Mario Cardinal

"The real voyage of discovery consists, not in seeking new landscapes, but in having new eyes" – Marcel Proust

Daily Planner

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In this blog entry, I explain that we should categorize DayTickler according to the structure it promotes.

DayTickler is a productivity tools that can be classified, in a general way, as a personal tasks manager. Unfortunately, I do not think it’s a good classification. DayTickler is a mix that paired a daily calendar with a to-do list. I think rather that it should be classified as a daily planner because it is the structure that it promotes and puts forward.

This might surprise you, but committing and achieving tasks is all about structure. In my life, if there is one key lesson I have learned, and on which I have already written, which has near-universal applicability:

“We do not get better without structure”

As a matter of fact, without structure, we do not change our behavior, and we do not become successful. Unfortunately, incorporating the right structure into your daily routine is challenging. This is why you should rely on a productivity tool such as DayTickler.

I am among those who believe that a mobile app such as DayTickler must be opinionated. By design, it should lock and guide the user to do things according to his way. Put another way, there’s clearly one right way of using the application which is nice and easy, and any other way of using it makes your life difficult. It provides a recipe that not only simplifies the user experience but ensures to achieve results. Recipe limits the options so that users are not thrown off course by externalities. When users follow a recipe they are relying on structure to simplify the complexity and improve the odds of success.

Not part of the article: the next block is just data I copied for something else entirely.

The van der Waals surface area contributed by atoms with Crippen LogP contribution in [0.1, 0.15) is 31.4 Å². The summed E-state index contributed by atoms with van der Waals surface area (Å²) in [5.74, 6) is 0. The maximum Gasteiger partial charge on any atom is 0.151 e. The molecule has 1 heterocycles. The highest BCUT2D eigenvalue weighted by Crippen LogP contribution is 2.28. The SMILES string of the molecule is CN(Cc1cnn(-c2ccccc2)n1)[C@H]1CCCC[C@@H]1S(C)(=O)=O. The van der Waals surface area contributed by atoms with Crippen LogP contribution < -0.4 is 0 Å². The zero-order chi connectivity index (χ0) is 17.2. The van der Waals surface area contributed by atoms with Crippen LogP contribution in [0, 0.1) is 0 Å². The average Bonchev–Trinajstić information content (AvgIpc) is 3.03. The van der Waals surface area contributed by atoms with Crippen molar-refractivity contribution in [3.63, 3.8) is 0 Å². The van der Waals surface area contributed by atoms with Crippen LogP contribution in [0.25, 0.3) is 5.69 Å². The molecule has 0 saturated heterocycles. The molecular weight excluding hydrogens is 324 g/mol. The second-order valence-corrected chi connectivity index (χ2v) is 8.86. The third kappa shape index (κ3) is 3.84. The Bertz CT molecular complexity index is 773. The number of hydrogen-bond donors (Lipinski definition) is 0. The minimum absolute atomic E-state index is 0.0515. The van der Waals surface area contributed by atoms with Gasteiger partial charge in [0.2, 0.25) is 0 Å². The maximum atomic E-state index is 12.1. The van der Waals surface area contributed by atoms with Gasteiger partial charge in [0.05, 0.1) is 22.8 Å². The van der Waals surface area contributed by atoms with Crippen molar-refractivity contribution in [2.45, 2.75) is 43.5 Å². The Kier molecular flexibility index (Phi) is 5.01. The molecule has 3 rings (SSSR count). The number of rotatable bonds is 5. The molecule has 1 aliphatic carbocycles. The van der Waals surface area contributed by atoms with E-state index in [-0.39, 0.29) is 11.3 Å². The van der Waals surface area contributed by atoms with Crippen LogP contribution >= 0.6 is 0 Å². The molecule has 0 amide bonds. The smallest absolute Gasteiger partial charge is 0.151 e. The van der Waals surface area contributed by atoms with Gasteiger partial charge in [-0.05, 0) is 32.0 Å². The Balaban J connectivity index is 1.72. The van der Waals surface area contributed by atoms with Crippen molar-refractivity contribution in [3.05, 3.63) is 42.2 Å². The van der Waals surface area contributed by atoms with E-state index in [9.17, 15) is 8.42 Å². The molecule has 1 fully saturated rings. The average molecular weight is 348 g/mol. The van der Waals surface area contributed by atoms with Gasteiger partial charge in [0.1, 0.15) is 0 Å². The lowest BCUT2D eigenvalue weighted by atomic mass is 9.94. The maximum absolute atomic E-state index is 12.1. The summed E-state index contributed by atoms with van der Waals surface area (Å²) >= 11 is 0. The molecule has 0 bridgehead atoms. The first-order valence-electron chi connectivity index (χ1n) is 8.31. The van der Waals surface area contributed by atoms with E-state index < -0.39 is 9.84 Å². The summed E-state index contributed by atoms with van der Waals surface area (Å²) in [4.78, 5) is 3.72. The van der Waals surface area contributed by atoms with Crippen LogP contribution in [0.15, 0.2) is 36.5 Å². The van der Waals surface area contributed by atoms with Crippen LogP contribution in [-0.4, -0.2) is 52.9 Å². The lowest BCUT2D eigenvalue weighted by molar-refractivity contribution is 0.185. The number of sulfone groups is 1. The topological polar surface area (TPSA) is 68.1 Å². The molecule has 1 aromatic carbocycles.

The most important structural element of DayTickler is the daily schedule.

workflow

Separating the “Today” schedule from the master “To-do” list of everything that need to be done is a clear incentive for action. If the user schedule its daily commitments, he (or she) is much more likely to achieve them. It is as if the act of scheduling that increase the moral obligation. The “Today” schedule lets the user focus on what must be done today, while the “To-Do” list gives the user a place to dump every little task he (or she) think that someday must get done.

Author: mariocardinal

A long-time agile coach specializing in software architecture, I am the co-founder of Slingboards Lab, a software publisher that is empowering people to get a sense of fulfillment. An experimenter and an entrepreneur, I love to seize the opportunities that emerge from the unexpected. An experienced Scrum practitioner, I have spent more than 20 years designing large-scale information systems. I am the author of the book "Executable Specifications with Scrum". My friends like to describe me as someone who can extract the essence of a complicated situation, sort out the core ideas from the incidental distractions and provide a summary that is easy to understand.

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